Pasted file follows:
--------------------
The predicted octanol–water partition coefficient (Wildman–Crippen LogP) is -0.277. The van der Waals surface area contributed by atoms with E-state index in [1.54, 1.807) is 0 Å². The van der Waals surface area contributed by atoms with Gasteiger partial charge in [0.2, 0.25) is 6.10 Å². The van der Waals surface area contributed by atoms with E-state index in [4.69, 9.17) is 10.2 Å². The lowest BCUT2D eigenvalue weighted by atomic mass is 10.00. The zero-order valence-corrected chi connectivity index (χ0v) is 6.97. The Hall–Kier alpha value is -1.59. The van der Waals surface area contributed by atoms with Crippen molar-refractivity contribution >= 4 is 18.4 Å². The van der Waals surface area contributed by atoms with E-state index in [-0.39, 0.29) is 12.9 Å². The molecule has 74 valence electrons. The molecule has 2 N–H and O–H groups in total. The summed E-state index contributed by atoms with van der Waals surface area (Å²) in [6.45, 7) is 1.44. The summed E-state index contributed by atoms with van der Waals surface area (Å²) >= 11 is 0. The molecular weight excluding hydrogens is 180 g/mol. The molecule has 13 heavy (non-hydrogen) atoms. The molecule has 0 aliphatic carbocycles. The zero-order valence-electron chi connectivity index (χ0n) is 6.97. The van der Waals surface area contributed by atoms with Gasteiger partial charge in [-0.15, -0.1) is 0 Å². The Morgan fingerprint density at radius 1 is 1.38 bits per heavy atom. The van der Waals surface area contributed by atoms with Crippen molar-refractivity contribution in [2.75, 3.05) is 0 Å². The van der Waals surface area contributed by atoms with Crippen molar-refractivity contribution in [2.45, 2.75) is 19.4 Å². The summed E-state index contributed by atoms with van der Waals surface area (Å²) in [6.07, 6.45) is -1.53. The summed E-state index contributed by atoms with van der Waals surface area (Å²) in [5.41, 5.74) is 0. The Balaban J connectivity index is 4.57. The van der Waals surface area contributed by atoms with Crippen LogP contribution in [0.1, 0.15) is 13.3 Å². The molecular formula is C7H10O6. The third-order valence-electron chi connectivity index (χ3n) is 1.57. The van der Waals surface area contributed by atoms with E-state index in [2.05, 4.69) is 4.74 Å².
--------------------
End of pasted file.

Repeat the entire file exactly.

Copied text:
The predicted octanol–water partition coefficient (Wildman–Crippen LogP) is -0.277. The van der Waals surface area contributed by atoms with E-state index in [1.54, 1.807) is 0 Å². The van der Waals surface area contributed by atoms with Gasteiger partial charge in [0.2, 0.25) is 6.10 Å². The van der Waals surface area contributed by atoms with E-state index in [4.69, 9.17) is 10.2 Å². The lowest BCUT2D eigenvalue weighted by atomic mass is 10.00. The zero-order valence-corrected chi connectivity index (χ0v) is 6.97. The Hall–Kier alpha value is -1.59. The van der Waals surface area contributed by atoms with Crippen molar-refractivity contribution >= 4 is 18.4 Å². The van der Waals surface area contributed by atoms with E-state index in [-0.39, 0.29) is 12.9 Å². The molecule has 74 valence electrons. The molecule has 2 N–H and O–H groups in total. The summed E-state index contributed by atoms with van der Waals surface area (Å²) in [6.45, 7) is 1.44. The summed E-state index contributed by atoms with van der Waals surface area (Å²) >= 11 is 0. The molecular weight excluding hydrogens is 180 g/mol. The molecule has 13 heavy (non-hydrogen) atoms. The molecule has 0 aliphatic carbocycles. The zero-order valence-electron chi connectivity index (χ0n) is 6.97. The van der Waals surface area contributed by atoms with Gasteiger partial charge in [-0.15, -0.1) is 0 Å². The Morgan fingerprint density at radius 1 is 1.38 bits per heavy atom. The van der Waals surface area contributed by atoms with Crippen molar-refractivity contribution in [2.75, 3.05) is 0 Å². The van der Waals surface area contributed by atoms with Crippen molar-refractivity contribution in [2.45, 2.75) is 19.4 Å². The summed E-state index contributed by atoms with van der Waals surface area (Å²) in [6.07, 6.45) is -1.53. The summed E-state index contributed by atoms with van der Waals surface area (Å²) in [5.41, 5.74) is 0. The Balaban J connectivity index is 4.57. The van der Waals surface area contributed by atoms with Crippen LogP contribution in [0.1, 0.15) is 13.3 Å². The molecular formula is C7H10O6. The third-order valence-electron chi connectivity index (χ3n) is 1.57. The van der Waals surface area contributed by atoms with E-state index in [2.05, 4.69) is 4.74 Å².